In this case defendants acquired from Winders, who held by a perfect deed from the bank, and the bank in turn held what purported to be a perfect title from Beard, showing on its face that Beard had sold the land to the bank during the lifetime of his wife and for a cash consideration which he acknowledged to have received in full.

Under the circumstances we think that these defendants are fully protected, and plaintiffs should not be permitted to adduce evidence to show that the sale to the bank, regular on its face, was not a sale at all but only a pignorative contract or mortgage, as it were.

We do not think that Winders was at all concerned with the fact that the bank had not registered its deed until the very day on which it sold the property to him. That meant merely that he took the property subject to any prior alienation or incumbrance Beard might have put on the property. Nor can we see wherein he was concerned with mortgages apparently resting on the property whether in favor of the bank or of any other person; he was not obliged to look beyond the deed which the bank held, and which on its face was a valid conveyance by Beard.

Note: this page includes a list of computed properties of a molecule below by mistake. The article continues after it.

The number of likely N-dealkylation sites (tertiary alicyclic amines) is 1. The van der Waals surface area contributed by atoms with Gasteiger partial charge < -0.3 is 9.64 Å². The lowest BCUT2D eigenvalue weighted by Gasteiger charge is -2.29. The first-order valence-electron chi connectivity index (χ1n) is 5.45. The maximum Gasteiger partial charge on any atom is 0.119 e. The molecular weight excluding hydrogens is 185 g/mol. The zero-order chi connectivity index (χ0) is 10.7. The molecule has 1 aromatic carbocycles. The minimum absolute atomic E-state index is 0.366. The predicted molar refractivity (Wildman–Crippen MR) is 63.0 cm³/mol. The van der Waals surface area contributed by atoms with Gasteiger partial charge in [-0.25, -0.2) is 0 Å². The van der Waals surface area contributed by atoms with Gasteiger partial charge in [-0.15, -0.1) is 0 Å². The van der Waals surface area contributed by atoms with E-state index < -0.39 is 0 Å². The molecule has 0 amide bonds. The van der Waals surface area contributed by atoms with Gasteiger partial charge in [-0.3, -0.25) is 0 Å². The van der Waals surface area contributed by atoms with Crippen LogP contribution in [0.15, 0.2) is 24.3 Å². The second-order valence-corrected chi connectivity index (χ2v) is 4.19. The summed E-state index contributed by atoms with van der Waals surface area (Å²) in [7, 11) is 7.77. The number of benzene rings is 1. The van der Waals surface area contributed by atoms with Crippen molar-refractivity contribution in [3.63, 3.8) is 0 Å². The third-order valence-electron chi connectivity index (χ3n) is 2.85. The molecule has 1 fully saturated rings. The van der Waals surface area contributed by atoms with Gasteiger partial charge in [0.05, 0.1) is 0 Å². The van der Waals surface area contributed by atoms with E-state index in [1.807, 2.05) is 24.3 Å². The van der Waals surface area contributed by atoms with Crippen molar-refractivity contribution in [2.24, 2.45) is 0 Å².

The judgment appealed from is therefore affirmed.

Summaries of

Beard v. Nunn

Supreme Court of Louisiana
Mar 2, 1931
133 So. 429 (La. 1931)
Case details for

Beard v. Nunn

Case Details

Full title:BEARD ET AL. v. NUNN ET AL

Court:Supreme Court of Louisiana

Date published: Mar 2, 1931


133 So. 429 (La. 1931)
133 So. 429